When I chose a giant hammer as my New World weapon during a preview session the other day, I was remembering all the fun I had bonking people in the head during Chivalry 2's closed beta. I didn't really expect New World to win in that comparison. Amazon's MMO features action combat with hitboxes and dodging and blocking, but I spent a lot of my time chasing ghosts around because they kept floating away from my swings, which somehow harmed them. You know, MMO stuff.
It's a different kind of fun, one that I think requires being invested in your character and group, and you don't get that when you're thrown into the middle of it for a demo. (I did enjoy spamming stupid emotes after each victory, though, so New World has that in common with Chiv 2.)
Amazon has pushed New World back a few times now (it's set to release in August, and this time they mean it). At first, the big topic was territory control and 50v50 player battles. That stuff is still in the game, but the focus lately has been on giving players more midgame and endgame stuff to do outside of that framework. That's why they had me team up with four others to explore an Expedition (a dungeon). The mini-adventure was fun, though mostly pretty easy with our level 30 characters. Until we reached the boss, who stomped us, I only died for stupid reasons, such as falling off the map.
Previews like this can be tricky, as I said, because one doesn't normally start an MMO at level 30, standing outside a dungeon with a bunch of unspent skill points and an inventory full of stuff. I didn't have a lot of time to contemplate my build, so I equipped that big hammer, spent all my character leveling juice on strength, constitution, and warhammer attacks and buffs, and led my crew into each fight as the self-designated tank.
It went pretty well, all things considered. With reliable healing from behind the front line, I didn't worry much about blocking. Or, maybe more accurately, I found that I was bad at using block effectively so I just ate a lot of damage and made teammates keep my health topped off. The difficulty was in hitting enemies, who could be slippery. I found it hard to intuit when the swing animation and hitbox would meet, a big change to get used to after that weekend of Chiv 2. I also had to chase enemies down quite a bit, as sometimes they'd brush me off and run over to someone else in my squad. Sorry for not defending you better, GameSpot.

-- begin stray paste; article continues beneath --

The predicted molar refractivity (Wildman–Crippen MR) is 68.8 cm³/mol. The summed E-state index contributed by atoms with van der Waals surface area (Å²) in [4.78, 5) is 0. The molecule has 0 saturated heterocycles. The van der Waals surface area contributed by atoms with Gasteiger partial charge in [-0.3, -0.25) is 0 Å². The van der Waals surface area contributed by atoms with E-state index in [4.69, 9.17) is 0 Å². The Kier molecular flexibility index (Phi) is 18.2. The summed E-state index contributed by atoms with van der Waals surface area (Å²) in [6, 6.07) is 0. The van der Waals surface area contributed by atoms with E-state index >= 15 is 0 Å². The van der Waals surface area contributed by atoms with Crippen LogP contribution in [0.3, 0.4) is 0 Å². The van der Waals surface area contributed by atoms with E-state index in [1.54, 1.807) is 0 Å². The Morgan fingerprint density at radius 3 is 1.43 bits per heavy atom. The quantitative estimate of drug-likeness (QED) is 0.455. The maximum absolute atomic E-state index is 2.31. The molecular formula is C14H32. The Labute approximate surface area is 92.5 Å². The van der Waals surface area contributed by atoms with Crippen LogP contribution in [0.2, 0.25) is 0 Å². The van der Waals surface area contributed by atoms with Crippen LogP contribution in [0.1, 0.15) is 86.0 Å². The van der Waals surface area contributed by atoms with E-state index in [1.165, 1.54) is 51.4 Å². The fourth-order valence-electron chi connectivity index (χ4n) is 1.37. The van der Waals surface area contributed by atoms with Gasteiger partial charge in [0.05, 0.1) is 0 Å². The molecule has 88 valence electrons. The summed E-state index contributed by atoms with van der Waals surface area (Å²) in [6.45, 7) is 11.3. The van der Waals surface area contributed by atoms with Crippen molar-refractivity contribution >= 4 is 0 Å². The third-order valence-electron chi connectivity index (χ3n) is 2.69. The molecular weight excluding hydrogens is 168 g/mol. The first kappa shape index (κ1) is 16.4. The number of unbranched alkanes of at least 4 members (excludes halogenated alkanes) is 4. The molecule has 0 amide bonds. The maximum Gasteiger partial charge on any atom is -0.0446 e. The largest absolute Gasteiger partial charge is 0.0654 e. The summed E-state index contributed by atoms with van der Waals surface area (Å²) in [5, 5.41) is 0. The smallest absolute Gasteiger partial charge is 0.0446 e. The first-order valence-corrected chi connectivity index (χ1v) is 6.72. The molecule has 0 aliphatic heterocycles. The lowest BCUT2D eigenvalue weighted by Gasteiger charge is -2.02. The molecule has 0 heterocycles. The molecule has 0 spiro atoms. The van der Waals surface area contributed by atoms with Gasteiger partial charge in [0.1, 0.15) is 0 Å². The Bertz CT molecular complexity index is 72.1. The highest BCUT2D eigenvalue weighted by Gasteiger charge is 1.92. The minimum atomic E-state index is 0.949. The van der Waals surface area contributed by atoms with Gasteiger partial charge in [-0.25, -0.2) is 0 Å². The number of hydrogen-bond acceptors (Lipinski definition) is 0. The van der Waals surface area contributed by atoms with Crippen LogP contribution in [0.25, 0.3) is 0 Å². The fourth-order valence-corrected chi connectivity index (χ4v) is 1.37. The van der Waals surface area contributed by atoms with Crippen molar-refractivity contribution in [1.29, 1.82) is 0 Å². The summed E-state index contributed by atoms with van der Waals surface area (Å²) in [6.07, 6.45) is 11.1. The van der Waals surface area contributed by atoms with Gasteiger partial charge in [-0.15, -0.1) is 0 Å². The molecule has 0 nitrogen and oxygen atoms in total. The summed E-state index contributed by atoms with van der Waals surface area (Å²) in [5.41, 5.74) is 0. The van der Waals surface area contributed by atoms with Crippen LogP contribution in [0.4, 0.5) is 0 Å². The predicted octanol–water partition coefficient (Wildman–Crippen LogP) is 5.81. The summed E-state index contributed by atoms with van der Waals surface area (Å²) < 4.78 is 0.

The environment wasn't particularly memorable—a big stone dungeon full of ghouls—but the boss we encountered, Simon Grey, was a real prick. We didn't manage to take him down, which isn't surprising considering that three out of five of us didn't know what we were doing. For most of our attempts, I wasn't doing basic things like repairing my armor and eating food to give myself healing over time. Oops.
The boss is a big huge buff guy who, like all big huge buff guys in games, does slam and puke attacks and calls upon smaller minions to harass and distract. He's fast, though, not lumbering. I did my best to chase him around, dodging his swipes and trying to get hits in. Often I just looked like a fool, winding up for a swing and then whiffing because he bolted away to attack one of my colleagues. Sorry again, GameSpot.
(If my frequent missing in the gif below makes you grimace, know that I am grimacing at myself, too.)
I remain curious to see how New World turns out. MMO designers and players (myself included, though I don't play any regularly these days) are prone to hoping that every new game is going to be the next generator of EVE Online-esque intrigue, and yet what do we usually hear about? Endgame loot. Raid bosses. Nothing wrong with all that, but it certainly seems like interesting MMO economy and PvP dynamics are one of the hardest videogame things to design—maybe the hardest.
Will the big ideas that New World originally led with—territory control and PvP wars—end up being the focus, or will players gravitate toward the comforts of group dungeon crawls? Amazon also added fishing a while back—a vital MMO side activity—as well as voiceovers for the main quest givers, giving that singleplayer-friendly track a bit more love. There's also now a 20-player Outpost Rush endgame mode that seems like a simpler way to participate in PvP. It's clear that Amazon is hedging its bets here, providing activities that take less investment than governing regions of the map as part of a player organization.